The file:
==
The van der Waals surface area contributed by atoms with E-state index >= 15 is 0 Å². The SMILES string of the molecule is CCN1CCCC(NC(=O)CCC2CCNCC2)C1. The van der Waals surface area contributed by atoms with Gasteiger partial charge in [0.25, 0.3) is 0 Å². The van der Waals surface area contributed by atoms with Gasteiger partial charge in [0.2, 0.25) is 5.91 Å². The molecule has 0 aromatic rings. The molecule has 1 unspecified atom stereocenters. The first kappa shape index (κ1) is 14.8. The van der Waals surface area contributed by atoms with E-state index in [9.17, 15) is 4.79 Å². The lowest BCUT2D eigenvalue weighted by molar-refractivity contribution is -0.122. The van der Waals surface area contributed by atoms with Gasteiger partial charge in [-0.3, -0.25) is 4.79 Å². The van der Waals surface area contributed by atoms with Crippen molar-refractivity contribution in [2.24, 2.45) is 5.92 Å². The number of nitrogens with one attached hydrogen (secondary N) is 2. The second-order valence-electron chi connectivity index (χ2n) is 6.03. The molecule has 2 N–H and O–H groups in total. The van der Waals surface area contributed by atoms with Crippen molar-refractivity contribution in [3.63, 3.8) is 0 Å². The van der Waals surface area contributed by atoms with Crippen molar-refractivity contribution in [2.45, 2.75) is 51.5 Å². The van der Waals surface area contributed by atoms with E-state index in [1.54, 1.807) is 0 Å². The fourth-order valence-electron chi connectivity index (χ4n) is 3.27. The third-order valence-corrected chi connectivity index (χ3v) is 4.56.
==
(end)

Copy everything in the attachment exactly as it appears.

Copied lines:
The van der Waals surface area contributed by atoms with E-state index >= 15 is 0 Å². The SMILES string of the molecule is CCN1CCCC(NC(=O)CCC2CCNCC2)C1. The van der Waals surface area contributed by atoms with Gasteiger partial charge in [0.25, 0.3) is 0 Å². The van der Waals surface area contributed by atoms with Gasteiger partial charge in [0.2, 0.25) is 5.91 Å². The molecule has 0 aromatic rings. The molecule has 1 unspecified atom stereocenters. The first kappa shape index (κ1) is 14.8. The van der Waals surface area contributed by atoms with E-state index in [9.17, 15) is 4.79 Å². The lowest BCUT2D eigenvalue weighted by molar-refractivity contribution is -0.122. The van der Waals surface area contributed by atoms with Gasteiger partial charge in [-0.3, -0.25) is 4.79 Å². The van der Waals surface area contributed by atoms with Crippen molar-refractivity contribution in [2.24, 2.45) is 5.92 Å². The number of nitrogens with one attached hydrogen (secondary N) is 2. The second-order valence-electron chi connectivity index (χ2n) is 6.03. The molecule has 2 N–H and O–H groups in total. The van der Waals surface area contributed by atoms with Crippen molar-refractivity contribution in [3.63, 3.8) is 0 Å². The van der Waals surface area contributed by atoms with Crippen molar-refractivity contribution in [2.45, 2.75) is 51.5 Å². The van der Waals surface area contributed by atoms with E-state index in [1.54, 1.807) is 0 Å². The fourth-order valence-electron chi connectivity index (χ4n) is 3.27. The third-order valence-corrected chi connectivity index (χ3v) is 4.56.